Field evaluation of traffic-induced compaction and its potential impact on soil physical characteristics and crop yield

Project Overview

Project Type: Graduate Student
Funds awarded in 2019: $14,982.00
Projected End Date: 07/31/2022
Grant Recipient: South Dakota State University
Region: North Central
State: South Dakota
Graduate Student:
Faculty Advisor:
Dr. Sandeep Kumar
South Dakota State University


Not commodity specific


  • Education and Training: demonstration, extension, on-farm/ranch research
  • Soil Management: soil physics

    Proposal abstract:

    Title: Field evaluation of traffic-induced compaction and its potential impact on soil physical characteristics and crop yield.


    Agriculture trafficability has emerged a serious issue due to wet weather in recent years. Traffic compaction is one of the main factors affecting crop productivity within mid-west US agriculture, and has significant although less quantified impacts on the whole-of-farm system. This suggests that the potential benefits of no-tillage (NT), integrated livestock grazing (ICLs), cover cropping or diversified crop rotation, which represents the conservation practices of any cropping systems are not fully realized. The fields with no crop residue or where traffic is not controlled, the area trafficked (driven over) by heavy wheels during seeding, spraying, harvesting and materials handling operations is rarely less than 50% of field area, even in NT grain production. This increased risk of subsoil compaction due to heavy vehicles may exacerbate under heavy-textured soils, which therefore increased concerns over the long-term sustainability of the cropping systems.

    This project will target producers who are facing trafficability related issues in their fields. The proposed objectives are to evaluate and understand wheel-induced soil compaction and their impacts on crop performance, and to demonstrate and educate the producers, students and research professionals during the 2-yr project duration. Our study will be demonstrated on producer farms with different pairs of treatments (but not limited to) that include: conventional till vs. NT, cover crops vs. no-cover crops, residue removal vs. residue returned, integrated crop-livestock system vs. corn-soybean system, diverse rotation vs monoculture system. Our aim is to understand mechanisms of compaction that could be used as a benchmark for execution of management to fix trafficability problems. Further, potential restoration plans of trafficability will also be discussed and demonstrated with the help of NRCS, landowners, and other stakeholders to improve land management with minimum wheel-traffic. The practicality and learning knowledge of wheel-induced compaction will be evaluated on base of enthusiastic farmer adoption.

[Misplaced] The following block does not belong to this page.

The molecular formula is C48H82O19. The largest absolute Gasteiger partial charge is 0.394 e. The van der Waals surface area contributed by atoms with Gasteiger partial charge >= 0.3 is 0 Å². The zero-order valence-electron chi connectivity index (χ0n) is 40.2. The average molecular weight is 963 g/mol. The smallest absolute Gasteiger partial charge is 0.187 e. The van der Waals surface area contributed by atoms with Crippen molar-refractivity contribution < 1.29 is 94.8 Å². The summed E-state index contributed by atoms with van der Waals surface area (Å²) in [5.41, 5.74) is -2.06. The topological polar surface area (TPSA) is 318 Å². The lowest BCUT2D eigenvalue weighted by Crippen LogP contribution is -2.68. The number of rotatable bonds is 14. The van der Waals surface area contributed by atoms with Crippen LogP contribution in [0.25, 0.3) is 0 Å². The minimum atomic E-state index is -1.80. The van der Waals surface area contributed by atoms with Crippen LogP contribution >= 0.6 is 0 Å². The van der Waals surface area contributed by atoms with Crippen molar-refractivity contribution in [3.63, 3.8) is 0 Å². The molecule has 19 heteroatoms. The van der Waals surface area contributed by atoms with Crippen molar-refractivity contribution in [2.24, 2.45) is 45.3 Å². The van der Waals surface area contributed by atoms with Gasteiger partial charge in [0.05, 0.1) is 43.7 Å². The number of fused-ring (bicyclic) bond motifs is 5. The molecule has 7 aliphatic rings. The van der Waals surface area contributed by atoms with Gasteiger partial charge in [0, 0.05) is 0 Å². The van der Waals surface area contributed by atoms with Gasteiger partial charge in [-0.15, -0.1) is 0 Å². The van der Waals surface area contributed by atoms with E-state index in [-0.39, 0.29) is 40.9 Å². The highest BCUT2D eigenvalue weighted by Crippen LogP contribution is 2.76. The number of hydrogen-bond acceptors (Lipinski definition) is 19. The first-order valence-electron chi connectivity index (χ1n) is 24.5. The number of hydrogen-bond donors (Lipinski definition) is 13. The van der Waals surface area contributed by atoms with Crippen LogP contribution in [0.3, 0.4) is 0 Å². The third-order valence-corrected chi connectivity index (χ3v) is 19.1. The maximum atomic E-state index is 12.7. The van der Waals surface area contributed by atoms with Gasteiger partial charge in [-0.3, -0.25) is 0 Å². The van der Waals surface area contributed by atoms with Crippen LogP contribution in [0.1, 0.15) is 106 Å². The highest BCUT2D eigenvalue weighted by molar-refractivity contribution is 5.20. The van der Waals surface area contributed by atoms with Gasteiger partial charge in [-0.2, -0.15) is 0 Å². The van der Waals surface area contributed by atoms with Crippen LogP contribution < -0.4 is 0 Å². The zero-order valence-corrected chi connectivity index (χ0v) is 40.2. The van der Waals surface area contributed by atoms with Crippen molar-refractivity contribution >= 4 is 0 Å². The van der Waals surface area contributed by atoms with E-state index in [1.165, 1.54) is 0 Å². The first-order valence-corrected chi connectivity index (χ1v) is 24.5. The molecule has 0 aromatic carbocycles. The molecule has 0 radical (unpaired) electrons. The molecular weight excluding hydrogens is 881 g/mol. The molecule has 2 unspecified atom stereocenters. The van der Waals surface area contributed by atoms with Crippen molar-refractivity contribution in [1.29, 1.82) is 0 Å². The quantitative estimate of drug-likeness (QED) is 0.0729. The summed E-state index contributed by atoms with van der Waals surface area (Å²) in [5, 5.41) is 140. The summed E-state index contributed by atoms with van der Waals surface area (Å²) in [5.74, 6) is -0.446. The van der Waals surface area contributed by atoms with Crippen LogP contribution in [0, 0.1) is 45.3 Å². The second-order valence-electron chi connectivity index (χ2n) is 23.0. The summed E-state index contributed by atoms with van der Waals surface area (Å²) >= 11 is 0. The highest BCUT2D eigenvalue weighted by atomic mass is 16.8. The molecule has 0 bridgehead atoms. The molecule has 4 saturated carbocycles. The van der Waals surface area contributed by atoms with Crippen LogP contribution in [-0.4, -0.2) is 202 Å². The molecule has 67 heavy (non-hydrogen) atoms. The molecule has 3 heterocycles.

Project objectives from proposal:

    Our project has both research and education category. We will conduct research relative to traffic-induced compaction on soil properties and use that information to educate students and farmers, share information with NRCS people, stakeholder and certified crop advisors' through extension by using media devices such as news article and publications and demonstration trials. We expect to learn about effect of wheel-induced compaction on soil properties and crop yield under different management comparisons (learning from producers’ experience and by onsite demonstrated cropping systems). Results from these managed systems will be utilized to execute some action plans on wheel traffic affected sites through demonstration, education modules for extension and thereby opening a pathway to future traffic induced compaction research. Trafficability, if not managed, can be a serious problem in future even under no-till and other diverse cropping systems, especially under predicted wet weather conditions and so thereby farmers needs to be made aware and will learn about how much and at what extent this trafficability can cost in terms of soil degradation and economic return. At last, surveys will be conducted and used as a medium to understand producers’ concerns and feedback as well as one of our proposed method of project evaluation.

    Any opinions, findings, conclusions, or recommendations expressed in this publication are those of the author(s) and do not necessarily reflect the view of the U.S. Department of Agriculture or SARE.